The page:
These events don’t have to necessarily happen to you personally to have an impact either. Simply hearing about them can sometimes lead to anxiety or depression. The internet now allows us to be bombarded with stories and pictures that we wouldn’t have seen or heard about before. While this can be a good thing in some situations, it can be detrimental to our mental health. Many times my mother will come to me and say “did you hear about (insert some horrible event or illness that I’ve never heard about before) I saw it on Facebook” (she’s on Facebook a lot). If you’re prone to worry these stories will make you worry.
Anxiety triggered by television
We don’t realize how much the media news and news shows, in particular, can affect us. My daughter used to watch Nancy Grace and America’s Most Wanted every day. Both of those shows usually feature terrible crimes committed by terrible people. Many times the shows featured stories about children being kidnapped. Given the fact that my daughter probably inherited my anxiety genes, it’s no surprise that she was afraid someone was going to take her children. She lives on the first floor, and she was sure someone was going to break in through the windows. It was starting to really affect her so I advised her to stop watching those shows.
Sometimes it’s the brain’s fault
Besides outside influences on brain chemistry there is also the brain’s own chemical makeup. Some experts believe that chemical imbalances in the brain itself cause a person to feel anxiety and make them more prone to panic attacks. Low levels of the neurotransmitters serotonin, dopamine, norepinephrine and gaba aminobutyric acid (gaba) can cause anxiety and panic attacks.
These neurotransmitters can become low because of a bad diet, faulty metabolism, too much stress, drug use and hormonal changes (as in my case above). There is much debate going on now about whether or not a person can be born with a chemical imbalance in the brain. I don’t have the answer to that but I do believe that some people are just “wired” a certain way.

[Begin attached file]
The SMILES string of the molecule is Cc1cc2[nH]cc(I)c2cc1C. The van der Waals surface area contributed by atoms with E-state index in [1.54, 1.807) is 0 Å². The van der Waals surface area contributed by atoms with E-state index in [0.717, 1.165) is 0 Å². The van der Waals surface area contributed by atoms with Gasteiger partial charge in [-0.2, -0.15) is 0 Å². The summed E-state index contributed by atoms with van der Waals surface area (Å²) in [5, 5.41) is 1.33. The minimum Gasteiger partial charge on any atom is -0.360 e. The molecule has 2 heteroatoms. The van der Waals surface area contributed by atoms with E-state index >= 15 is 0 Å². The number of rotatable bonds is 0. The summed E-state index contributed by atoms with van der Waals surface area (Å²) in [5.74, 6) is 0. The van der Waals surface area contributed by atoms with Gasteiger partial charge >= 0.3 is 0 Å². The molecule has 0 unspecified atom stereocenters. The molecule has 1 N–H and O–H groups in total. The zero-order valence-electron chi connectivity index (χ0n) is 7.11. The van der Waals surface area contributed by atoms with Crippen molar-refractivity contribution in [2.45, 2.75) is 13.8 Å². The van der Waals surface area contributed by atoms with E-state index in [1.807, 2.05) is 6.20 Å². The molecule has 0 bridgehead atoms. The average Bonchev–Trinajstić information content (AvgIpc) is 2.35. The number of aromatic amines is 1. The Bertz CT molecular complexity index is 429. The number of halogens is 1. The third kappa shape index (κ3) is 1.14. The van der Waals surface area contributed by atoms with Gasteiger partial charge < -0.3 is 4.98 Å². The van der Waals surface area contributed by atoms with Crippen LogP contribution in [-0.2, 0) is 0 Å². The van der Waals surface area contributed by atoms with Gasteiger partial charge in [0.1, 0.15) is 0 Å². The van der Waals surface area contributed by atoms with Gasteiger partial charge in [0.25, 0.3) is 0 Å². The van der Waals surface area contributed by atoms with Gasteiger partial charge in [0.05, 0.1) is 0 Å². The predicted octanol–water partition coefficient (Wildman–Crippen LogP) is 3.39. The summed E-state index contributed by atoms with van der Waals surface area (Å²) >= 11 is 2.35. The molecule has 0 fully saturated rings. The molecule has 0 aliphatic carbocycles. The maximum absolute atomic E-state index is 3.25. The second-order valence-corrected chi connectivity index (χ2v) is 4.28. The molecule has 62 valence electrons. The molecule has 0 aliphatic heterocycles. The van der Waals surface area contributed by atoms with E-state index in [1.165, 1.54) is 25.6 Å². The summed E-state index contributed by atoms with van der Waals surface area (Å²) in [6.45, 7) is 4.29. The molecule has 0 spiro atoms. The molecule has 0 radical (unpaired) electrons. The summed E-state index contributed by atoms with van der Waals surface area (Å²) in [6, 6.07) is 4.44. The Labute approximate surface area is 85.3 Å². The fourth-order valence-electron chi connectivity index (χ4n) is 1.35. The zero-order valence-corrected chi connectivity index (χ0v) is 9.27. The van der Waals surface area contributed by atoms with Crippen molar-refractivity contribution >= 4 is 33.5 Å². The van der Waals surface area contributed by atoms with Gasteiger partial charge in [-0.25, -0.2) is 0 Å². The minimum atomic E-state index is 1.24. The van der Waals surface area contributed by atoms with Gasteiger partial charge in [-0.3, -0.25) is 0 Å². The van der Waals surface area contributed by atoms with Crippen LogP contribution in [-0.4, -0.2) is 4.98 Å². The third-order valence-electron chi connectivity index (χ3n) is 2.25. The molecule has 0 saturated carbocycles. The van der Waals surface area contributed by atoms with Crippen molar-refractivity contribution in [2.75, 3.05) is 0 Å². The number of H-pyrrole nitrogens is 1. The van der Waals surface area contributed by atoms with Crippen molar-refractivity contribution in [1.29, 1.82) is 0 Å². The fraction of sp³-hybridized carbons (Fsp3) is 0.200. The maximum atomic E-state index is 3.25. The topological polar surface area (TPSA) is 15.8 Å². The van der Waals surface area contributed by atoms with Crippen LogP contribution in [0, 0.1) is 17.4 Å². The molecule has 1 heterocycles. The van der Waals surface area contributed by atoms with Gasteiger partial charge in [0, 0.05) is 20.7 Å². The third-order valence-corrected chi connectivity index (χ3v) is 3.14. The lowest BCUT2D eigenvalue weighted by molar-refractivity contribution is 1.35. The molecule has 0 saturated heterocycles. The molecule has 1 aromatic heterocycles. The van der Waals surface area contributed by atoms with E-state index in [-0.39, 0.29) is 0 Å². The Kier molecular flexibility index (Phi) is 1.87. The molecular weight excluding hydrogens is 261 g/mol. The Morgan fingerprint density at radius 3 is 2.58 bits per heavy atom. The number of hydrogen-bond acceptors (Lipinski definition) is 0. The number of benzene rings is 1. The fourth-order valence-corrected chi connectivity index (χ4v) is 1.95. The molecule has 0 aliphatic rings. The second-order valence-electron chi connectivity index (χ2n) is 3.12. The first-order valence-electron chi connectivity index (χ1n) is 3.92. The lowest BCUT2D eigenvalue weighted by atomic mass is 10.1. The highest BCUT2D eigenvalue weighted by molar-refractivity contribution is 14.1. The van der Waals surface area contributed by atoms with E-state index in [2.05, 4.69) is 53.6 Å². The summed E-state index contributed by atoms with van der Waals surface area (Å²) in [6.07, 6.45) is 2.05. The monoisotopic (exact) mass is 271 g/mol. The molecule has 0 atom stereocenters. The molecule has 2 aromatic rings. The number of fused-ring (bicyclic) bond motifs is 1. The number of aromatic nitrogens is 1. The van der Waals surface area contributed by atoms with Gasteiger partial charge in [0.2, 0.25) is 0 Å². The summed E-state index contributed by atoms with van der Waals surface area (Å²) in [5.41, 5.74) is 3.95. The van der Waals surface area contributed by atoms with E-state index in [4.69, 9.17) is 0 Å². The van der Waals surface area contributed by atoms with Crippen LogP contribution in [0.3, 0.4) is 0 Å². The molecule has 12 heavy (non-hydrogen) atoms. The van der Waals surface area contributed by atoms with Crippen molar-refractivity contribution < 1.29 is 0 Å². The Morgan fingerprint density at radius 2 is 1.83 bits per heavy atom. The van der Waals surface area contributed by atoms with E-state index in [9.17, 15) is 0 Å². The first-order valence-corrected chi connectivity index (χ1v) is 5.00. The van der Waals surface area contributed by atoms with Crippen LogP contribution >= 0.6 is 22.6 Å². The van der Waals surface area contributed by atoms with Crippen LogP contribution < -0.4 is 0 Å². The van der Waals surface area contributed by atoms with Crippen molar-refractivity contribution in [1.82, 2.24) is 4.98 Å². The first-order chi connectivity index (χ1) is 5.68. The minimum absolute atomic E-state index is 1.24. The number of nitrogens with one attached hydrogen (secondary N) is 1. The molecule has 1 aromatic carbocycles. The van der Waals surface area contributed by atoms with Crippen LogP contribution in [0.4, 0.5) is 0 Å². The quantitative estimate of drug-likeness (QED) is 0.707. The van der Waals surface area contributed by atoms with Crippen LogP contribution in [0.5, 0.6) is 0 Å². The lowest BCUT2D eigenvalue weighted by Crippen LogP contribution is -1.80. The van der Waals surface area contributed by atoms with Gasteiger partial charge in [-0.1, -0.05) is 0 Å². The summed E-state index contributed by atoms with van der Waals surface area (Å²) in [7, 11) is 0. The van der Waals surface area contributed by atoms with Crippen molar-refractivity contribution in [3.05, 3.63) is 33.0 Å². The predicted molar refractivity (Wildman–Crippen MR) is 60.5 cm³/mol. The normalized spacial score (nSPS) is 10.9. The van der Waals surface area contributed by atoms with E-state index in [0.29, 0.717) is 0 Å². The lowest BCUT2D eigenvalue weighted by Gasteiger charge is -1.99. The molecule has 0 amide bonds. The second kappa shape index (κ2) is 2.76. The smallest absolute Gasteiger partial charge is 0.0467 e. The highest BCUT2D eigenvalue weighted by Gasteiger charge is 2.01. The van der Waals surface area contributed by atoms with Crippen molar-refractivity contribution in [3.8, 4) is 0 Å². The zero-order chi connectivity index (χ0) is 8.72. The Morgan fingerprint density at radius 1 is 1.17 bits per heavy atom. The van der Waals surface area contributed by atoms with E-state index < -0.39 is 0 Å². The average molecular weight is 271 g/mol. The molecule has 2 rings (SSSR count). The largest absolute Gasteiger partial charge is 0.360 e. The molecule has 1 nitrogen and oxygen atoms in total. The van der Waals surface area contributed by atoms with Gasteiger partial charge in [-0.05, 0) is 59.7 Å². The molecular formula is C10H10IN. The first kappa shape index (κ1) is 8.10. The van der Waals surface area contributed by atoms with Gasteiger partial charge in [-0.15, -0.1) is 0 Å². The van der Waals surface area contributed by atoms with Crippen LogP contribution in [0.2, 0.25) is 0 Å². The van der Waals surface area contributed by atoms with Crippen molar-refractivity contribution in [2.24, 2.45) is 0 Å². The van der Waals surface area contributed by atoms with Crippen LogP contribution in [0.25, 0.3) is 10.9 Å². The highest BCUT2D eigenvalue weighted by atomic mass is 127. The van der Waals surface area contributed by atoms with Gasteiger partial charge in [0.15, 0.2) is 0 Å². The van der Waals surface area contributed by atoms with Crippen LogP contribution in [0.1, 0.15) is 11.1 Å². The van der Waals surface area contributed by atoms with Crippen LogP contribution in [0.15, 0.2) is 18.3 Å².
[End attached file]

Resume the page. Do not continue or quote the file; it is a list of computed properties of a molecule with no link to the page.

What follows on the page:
We can’t help it
I come from a family of 7. Some of us are introverted, and some of us are extroverted. I suffered from social anxiety as a child and teenager. Being in social situations is still not one of my favorite situations to be in. My sister, who is 2 years younger than me, thrives in social settings. We were raised in the same house with the same parents. Why the difference? There are theories about this but no real answers. If you’re a parent, you will notice the differences between your children right away. Even though you didn’t do anything differently.
So, is it possible that our brains are wired in a way that makes us more prone to anxiety? If me and my large family are anything to go by, yes I believe some of us have brains that are “wired” in a way that does make us more prone to anxiety.
If you enjoyed my post please click the like button below. If you know of anyone that would benefit from reading this post please share it. Also, if you think brain chemistry has something to do with your anxiety, please comment about it below.
“If you’re going through hell, keep going” Winston Churchill